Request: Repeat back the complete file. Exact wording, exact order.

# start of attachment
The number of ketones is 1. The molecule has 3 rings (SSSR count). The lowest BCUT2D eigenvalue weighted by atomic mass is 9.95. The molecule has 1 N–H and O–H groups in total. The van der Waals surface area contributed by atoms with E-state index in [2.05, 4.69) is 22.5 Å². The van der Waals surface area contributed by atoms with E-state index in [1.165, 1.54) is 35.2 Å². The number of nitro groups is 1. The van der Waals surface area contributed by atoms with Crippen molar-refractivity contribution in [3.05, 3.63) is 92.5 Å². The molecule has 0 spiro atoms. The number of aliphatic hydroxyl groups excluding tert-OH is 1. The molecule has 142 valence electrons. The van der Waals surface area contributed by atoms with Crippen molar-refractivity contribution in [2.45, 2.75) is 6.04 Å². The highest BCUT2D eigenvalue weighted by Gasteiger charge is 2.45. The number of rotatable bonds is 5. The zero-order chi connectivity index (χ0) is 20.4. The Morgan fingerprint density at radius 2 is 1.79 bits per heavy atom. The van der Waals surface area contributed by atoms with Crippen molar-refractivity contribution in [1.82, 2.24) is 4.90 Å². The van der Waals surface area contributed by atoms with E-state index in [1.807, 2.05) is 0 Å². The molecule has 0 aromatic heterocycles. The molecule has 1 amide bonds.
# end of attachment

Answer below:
The number of ketones is 1. The molecule has 3 rings (SSSR count). The lowest BCUT2D eigenvalue weighted by atomic mass is 9.95. The molecule has 1 N–H and O–H groups in total. The van der Waals surface area contributed by atoms with E-state index in [2.05, 4.69) is 22.5 Å². The van der Waals surface area contributed by atoms with E-state index in [1.165, 1.54) is 35.2 Å². The number of nitro groups is 1. The van der Waals surface area contributed by atoms with Crippen molar-refractivity contribution in [3.05, 3.63) is 92.5 Å². The molecule has 0 spiro atoms. The number of aliphatic hydroxyl groups excluding tert-OH is 1. The molecule has 142 valence electrons. The van der Waals surface area contributed by atoms with Crippen molar-refractivity contribution in [2.45, 2.75) is 6.04 Å². The highest BCUT2D eigenvalue weighted by Gasteiger charge is 2.45. The number of rotatable bonds is 5. The zero-order chi connectivity index (χ0) is 20.4. The Morgan fingerprint density at radius 2 is 1.79 bits per heavy atom. The van der Waals surface area contributed by atoms with Crippen molar-refractivity contribution in [1.82, 2.24) is 4.90 Å². The van der Waals surface area contributed by atoms with E-state index in [1.807, 2.05) is 0 Å². The molecule has 0 aromatic heterocycles. The molecule has 1 amide bonds.